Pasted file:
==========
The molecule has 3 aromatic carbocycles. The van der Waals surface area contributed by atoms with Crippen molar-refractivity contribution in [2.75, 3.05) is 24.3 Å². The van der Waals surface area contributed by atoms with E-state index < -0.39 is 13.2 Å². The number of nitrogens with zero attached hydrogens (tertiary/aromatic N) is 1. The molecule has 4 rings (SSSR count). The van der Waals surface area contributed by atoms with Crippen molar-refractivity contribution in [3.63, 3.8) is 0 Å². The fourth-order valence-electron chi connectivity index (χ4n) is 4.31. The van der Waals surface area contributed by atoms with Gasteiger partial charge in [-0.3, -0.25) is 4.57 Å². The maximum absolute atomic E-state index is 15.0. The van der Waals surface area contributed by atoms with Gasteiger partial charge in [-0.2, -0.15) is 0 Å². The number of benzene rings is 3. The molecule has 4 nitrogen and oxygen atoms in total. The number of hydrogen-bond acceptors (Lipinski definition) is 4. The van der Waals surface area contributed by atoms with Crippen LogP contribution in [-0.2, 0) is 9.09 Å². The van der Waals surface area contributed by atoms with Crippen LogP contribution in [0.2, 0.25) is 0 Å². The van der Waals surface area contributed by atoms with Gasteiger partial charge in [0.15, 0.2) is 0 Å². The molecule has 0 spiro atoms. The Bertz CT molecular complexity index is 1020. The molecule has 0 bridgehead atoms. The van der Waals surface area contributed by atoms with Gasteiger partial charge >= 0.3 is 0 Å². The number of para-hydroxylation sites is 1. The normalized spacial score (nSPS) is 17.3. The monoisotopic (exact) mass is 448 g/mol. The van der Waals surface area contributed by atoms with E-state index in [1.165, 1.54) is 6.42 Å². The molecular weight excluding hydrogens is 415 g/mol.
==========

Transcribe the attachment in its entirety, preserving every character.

The molecule has 3 aromatic carbocycles. The van der Waals surface area contributed by atoms with Crippen molar-refractivity contribution in [2.75, 3.05) is 24.3 Å². The van der Waals surface area contributed by atoms with E-state index < -0.39 is 13.2 Å². The number of nitrogens with zero attached hydrogens (tertiary/aromatic N) is 1. The molecule has 4 rings (SSSR count). The van der Waals surface area contributed by atoms with Crippen molar-refractivity contribution in [3.63, 3.8) is 0 Å². The fourth-order valence-electron chi connectivity index (χ4n) is 4.31. The van der Waals surface area contributed by atoms with Gasteiger partial charge in [-0.3, -0.25) is 4.57 Å². The maximum absolute atomic E-state index is 15.0. The van der Waals surface area contributed by atoms with Gasteiger partial charge in [-0.2, -0.15) is 0 Å². The number of benzene rings is 3. The molecule has 4 nitrogen and oxygen atoms in total. The number of hydrogen-bond acceptors (Lipinski definition) is 4. The van der Waals surface area contributed by atoms with Crippen LogP contribution in [-0.2, 0) is 9.09 Å². The van der Waals surface area contributed by atoms with Crippen LogP contribution in [0.2, 0.25) is 0 Å². The van der Waals surface area contributed by atoms with Gasteiger partial charge in [0.15, 0.2) is 0 Å². The molecule has 0 spiro atoms. The Bertz CT molecular complexity index is 1020. The molecule has 0 bridgehead atoms. The van der Waals surface area contributed by atoms with Gasteiger partial charge >= 0.3 is 0 Å². The number of para-hydroxylation sites is 1. The normalized spacial score (nSPS) is 17.3. The monoisotopic (exact) mass is 448 g/mol. The van der Waals surface area contributed by atoms with E-state index in [1.165, 1.54) is 6.42 Å². The molecular weight excluding hydrogens is 415 g/mol.